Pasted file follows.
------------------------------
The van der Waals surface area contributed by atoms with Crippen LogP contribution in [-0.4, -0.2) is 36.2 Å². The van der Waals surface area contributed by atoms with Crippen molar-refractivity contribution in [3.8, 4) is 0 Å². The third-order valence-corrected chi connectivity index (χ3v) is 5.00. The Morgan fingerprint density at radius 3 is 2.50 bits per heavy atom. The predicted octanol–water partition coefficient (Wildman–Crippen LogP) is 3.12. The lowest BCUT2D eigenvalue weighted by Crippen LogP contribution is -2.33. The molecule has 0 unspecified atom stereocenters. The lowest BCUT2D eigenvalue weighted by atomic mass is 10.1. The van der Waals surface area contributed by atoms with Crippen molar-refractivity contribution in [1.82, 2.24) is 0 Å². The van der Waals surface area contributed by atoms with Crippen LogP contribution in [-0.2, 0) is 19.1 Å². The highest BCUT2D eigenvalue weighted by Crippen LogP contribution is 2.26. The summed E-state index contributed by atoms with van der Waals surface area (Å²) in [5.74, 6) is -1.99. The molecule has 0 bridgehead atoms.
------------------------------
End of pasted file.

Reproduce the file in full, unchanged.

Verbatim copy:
The van der Waals surface area contributed by atoms with Crippen LogP contribution in [-0.4, -0.2) is 36.2 Å². The van der Waals surface area contributed by atoms with Crippen molar-refractivity contribution in [3.8, 4) is 0 Å². The third-order valence-corrected chi connectivity index (χ3v) is 5.00. The Morgan fingerprint density at radius 3 is 2.50 bits per heavy atom. The predicted octanol–water partition coefficient (Wildman–Crippen LogP) is 3.12. The lowest BCUT2D eigenvalue weighted by Crippen LogP contribution is -2.33. The molecule has 0 unspecified atom stereocenters. The lowest BCUT2D eigenvalue weighted by atomic mass is 10.1. The van der Waals surface area contributed by atoms with Crippen molar-refractivity contribution in [1.82, 2.24) is 0 Å². The van der Waals surface area contributed by atoms with Crippen LogP contribution in [-0.2, 0) is 19.1 Å². The highest BCUT2D eigenvalue weighted by Crippen LogP contribution is 2.26. The summed E-state index contributed by atoms with van der Waals surface area (Å²) in [5.74, 6) is -1.99. The molecule has 0 bridgehead atoms.